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The Traditions of the Hopi, by H.R. Voth, [1905], at


Halíksai! At Kutúkwûhschomo (so called after a certain kind of grass, Kutúkwûhci, that grew on that hill), used to live a Kalátötö. In' the village of Oraíbi lived many people. Kalátötö would often visit the village and try to find something to eat among the refuse near the village. The children of the village, finding the Kalátötö would tease and worry him, snapping their finger nails against his head, so that sometimes he would almost die. He would then retire to his house again. This happened very often and the Kalátötö was thinking how he could get some hair at least on the head, like the Hopi children had, who otherwise were just as nude as the Kalátötö. He had no hair nor any protection of any kind over his entire body. He finally concluded that he would go to the timber and get some pitch, which he did. Taking some of this pitch to his house he went to the village to hunt some hair that had been thrown on the piles of refuse by the Hopi, and finding some, he took it to his house and was very happy.

The next morning he put some of the pitch on his head and pasted some hair on it, so that he now had hair like the Hopi children. He was now. very happy and made a visit to the village again. The children soon discovered him again and said: "Here is somebody," and one of the children soon recognized the Kalátötö, saying, "It seems to be the Kalátötö, but he has now hair." "It smells very much like pitch here," some of the children said, "he has put pitch on his head," and they at once took little sticks and putting one end of them on his head the pitch adhered to the sticks. As the Hopi children are very fond of pitch they began to chew the pitch, scraping all off of his head.

p. 173

He was very sorry and returned to his home, gathering up, however, the hairs which the children had pulled out of the pitch and thrown away, and he took them along. He meditated about the matter all night, and in the morning went into the timber north of the village again. Finding some cactus, he took with him some of the juice to his house. In the morning he put some of this on his head and again pasted the hair to the juice, which adhered firmly after the juice had nearly dried.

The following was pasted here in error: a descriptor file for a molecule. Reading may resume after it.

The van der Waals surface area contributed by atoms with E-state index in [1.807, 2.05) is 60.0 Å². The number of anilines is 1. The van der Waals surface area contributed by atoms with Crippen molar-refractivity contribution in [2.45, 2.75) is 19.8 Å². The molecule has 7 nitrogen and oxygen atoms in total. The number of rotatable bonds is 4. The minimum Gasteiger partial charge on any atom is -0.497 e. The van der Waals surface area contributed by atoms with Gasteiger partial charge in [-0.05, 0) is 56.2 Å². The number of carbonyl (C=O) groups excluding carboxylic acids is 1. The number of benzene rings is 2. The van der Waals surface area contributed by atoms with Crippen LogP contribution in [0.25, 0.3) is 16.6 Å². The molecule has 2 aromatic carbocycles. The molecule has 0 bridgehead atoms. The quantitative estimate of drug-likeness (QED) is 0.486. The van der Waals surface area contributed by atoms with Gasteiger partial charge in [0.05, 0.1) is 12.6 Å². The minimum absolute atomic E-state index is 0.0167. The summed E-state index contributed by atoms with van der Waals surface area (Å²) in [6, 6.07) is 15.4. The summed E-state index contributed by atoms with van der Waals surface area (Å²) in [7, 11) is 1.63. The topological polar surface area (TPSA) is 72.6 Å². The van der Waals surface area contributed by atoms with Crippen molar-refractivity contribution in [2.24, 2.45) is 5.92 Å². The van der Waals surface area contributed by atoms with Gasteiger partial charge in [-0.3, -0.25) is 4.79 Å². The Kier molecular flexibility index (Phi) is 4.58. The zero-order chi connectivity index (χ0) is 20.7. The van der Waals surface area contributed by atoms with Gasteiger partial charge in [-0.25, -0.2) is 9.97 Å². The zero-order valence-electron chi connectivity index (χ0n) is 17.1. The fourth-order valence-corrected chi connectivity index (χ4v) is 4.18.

So he went again to the village. The children seeing him said: "Here he has come again," and once more tried with little sticks to remove his head covering, but they soon found that this time it was not pitch. So he remained there a while, the children again worrying him. Towards evening he went home, and by that time the juice had dried so thoroughly that it began to crack and fall off with the hair. He was now again very unhappy.

At that time it was píki providing day (píktotok'a) in the village, preparatory for a Katcina dance. The Kalátötö was very unhappy, as he had hoped to attend the dance with the hair on his head. The next morning he again repaired to the woods to get some more pitch, which he found quickly. Bringing it to the house, he again felt happy, thinking that now he would have hair to attend the dance the next day. He was very happy and in the evening put some of the pitch on his head again, pasting new hair to it. He then retired and slept well that night. In the morning he heard the Katcinas dance and wanted to go to the village, but the pitch had gotten warm during the night and the hair and pitch adhered closely to the floor on which he had been sleeping. He made repeated efforts to rise, but could not. So he heard the Katcinas dance and sing all day, but could not get up. As he finally became very hungry and no one brought him anything to eat, he perished there.


172:1 Not fully identified. The Hopi say it looks somewhat like a locust but has short wings and is of a light brown color with darker stripes across its back. It is larger than a cricket, to which also it bears a resemblance in certain respects.

172:2 Told by Kwáyeshva (Oraíbi).

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